Across the country and here in Indiana, greater attention is being given to monarch butter- flies and other pollinator species.

Monarchs in particular have seen a population collapse over the past 20 years, and public and private efforts will be needed to save this species.

According to Kelly Srigley-Werner with the U.S. Fish and Wildlife Service, “There were close to a billion monarch butterflies 20 years ago wintering on about 45 acres. In the winter of 2013-14 the population had declined to an estimated 33 million, occupying just 1.66 acres. The problems that are happening revolve around habitat loss and climatic issues affecting monarch wintering grounds in Mexico.”

Monarchs are a phenomenal species that bewilders scientists, who try to figure out the annual migration monarchs make from the Oyamel fir forests in central Mexico to Canada and back.

This journey is shared by four to five generations. Yet somehow, monarchs are imprinted to end the migration in the same tiny area where it began with their ancestors.

These butterflies, which will inhabit and breed on over a billion acres across North America throughout the year, all end up within a tiny 10-acre area in central Mexico. It’s hard to fathom.

Monarchs undergo complete metamorphosis. So like all moths and butterflies, they have four parts to their life cycle: egg, caterpillar, pupa and adult. The process takes about a month to complete.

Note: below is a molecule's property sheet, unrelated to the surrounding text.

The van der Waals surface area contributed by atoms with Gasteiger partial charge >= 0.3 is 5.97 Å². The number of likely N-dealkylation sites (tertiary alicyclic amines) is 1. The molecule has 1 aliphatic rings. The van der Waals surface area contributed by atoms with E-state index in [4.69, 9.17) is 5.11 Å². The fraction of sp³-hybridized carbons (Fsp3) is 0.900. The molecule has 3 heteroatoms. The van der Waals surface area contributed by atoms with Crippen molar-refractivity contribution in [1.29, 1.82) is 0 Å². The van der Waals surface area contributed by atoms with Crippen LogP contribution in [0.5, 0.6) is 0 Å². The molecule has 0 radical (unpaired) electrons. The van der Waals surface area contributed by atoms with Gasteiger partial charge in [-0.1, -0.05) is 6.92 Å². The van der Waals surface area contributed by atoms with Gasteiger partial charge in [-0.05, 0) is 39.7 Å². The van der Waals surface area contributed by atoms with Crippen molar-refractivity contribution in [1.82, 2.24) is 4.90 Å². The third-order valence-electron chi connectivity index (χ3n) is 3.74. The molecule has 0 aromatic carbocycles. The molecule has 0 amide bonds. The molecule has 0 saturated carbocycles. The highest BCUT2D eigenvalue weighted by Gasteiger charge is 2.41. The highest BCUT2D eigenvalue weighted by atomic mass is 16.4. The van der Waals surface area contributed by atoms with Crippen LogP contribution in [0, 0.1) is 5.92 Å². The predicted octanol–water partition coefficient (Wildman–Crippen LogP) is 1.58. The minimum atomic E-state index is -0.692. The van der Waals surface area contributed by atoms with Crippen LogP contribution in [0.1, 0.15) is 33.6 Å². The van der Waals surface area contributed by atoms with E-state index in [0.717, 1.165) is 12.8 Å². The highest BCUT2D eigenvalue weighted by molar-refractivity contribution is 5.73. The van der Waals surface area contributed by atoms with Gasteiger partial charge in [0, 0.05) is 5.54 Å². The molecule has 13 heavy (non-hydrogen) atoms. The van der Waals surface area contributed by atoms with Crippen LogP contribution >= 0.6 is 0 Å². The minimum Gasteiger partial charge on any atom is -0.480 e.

All moth and butterfly species rely on a host plant that is chemically compatible with their species. For monarchs, only milkweeds can serve as a host. Once a female monarch mates with a male, she must find a milkweed to lay her eggs.

Caterpillars hatch usually within in a week. These caterpillars molt five times, shedding their skin and growing slightly larger each time. After the fifth molt, the caterpillar forms a chrysalis, in which it turns into a butterfly.

The butterfly, weighing about as much as two soybeans, forces itself out of the chrysalis and begins its leg of the journey.

Eastern blazing star, purple coneflower, showy goldenrod, smooth aster, wild bergamot and other native nectar plants are crucial. Unfortunately, we continue to see a decline in native wildflowers and milkweeds.

Habitat change is the greatest factor in the decline of the monarchs and all other pollinators. The agriculture community is aware that through modern farming practices, a lot of native habitat has been lost. They also understand both the intrinsic and aesthetic value of pollinators.

Agriculture has recognized they have a role to play, and the desired outcome for them is not just one needing to save a butterfly. They have a vested economic interest in ensuring that pollinators survive, because without pollinators many fruits and vegetables won’t grow.

Numerous programs exist to help private landowners with the expense of creating or restoring pollinator habitat on their land. One of the most well known is the Conservation Reserve Program (CRP), administered by the Farm Service Agency of U.S. Department of Agriculture. This program removes land from agriculture production in exchange for yearly rental payments.

Even if you don’t own a big chunk of land — heck, even if you live in an apartment — you can make a difference for monarchs. Just putting a couple of flower pots with milkweed and nectar plants on your porch may benefit one or more monarchs.

See you down the trail.

Brandon Butler’s outdoors columns appear Saturdays in the Daily Reporter. Send comments to